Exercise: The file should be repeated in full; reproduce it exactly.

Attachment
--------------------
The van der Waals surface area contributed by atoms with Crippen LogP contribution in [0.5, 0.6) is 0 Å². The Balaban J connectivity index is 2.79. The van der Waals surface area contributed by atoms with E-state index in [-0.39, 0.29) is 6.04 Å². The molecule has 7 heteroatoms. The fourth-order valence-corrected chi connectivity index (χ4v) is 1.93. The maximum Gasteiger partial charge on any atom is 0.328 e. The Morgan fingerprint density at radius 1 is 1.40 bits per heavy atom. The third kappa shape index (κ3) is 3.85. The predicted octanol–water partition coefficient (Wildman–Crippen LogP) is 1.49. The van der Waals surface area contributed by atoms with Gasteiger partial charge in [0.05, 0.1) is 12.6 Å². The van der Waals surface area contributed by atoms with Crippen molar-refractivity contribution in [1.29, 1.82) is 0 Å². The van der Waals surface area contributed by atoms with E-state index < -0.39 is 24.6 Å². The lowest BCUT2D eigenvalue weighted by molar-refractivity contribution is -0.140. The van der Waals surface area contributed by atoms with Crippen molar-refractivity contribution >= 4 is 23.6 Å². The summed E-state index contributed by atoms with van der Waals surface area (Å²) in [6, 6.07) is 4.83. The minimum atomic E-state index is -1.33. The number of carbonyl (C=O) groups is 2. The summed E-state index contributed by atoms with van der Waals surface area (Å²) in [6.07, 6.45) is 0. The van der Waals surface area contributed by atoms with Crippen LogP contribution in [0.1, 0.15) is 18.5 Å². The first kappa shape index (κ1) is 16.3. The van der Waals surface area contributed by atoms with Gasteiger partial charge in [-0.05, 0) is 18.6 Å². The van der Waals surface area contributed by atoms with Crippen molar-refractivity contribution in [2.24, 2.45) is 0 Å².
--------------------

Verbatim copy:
The van der Waals surface area contributed by atoms with Crippen LogP contribution in [0.5, 0.6) is 0 Å². The Balaban J connectivity index is 2.79. The van der Waals surface area contributed by atoms with E-state index in [-0.39, 0.29) is 6.04 Å². The molecule has 7 heteroatoms. The fourth-order valence-corrected chi connectivity index (χ4v) is 1.93. The maximum Gasteiger partial charge on any atom is 0.328 e. The Morgan fingerprint density at radius 1 is 1.40 bits per heavy atom. The third kappa shape index (κ3) is 3.85. The predicted octanol–water partition coefficient (Wildman–Crippen LogP) is 1.49. The van der Waals surface area contributed by atoms with Gasteiger partial charge in [0.05, 0.1) is 12.6 Å². The van der Waals surface area contributed by atoms with Crippen molar-refractivity contribution in [1.29, 1.82) is 0 Å². The van der Waals surface area contributed by atoms with E-state index < -0.39 is 24.6 Å². The lowest BCUT2D eigenvalue weighted by molar-refractivity contribution is -0.140. The van der Waals surface area contributed by atoms with Crippen molar-refractivity contribution >= 4 is 23.6 Å². The summed E-state index contributed by atoms with van der Waals surface area (Å²) in [6, 6.07) is 4.83. The minimum atomic E-state index is -1.33. The number of carbonyl (C=O) groups is 2. The summed E-state index contributed by atoms with van der Waals surface area (Å²) in [6.07, 6.45) is 0. The van der Waals surface area contributed by atoms with Crippen LogP contribution in [0.1, 0.15) is 18.5 Å². The first kappa shape index (κ1) is 16.3. The van der Waals surface area contributed by atoms with Gasteiger partial charge in [-0.05, 0) is 18.6 Å². The van der Waals surface area contributed by atoms with Crippen molar-refractivity contribution in [2.24, 2.45) is 0 Å².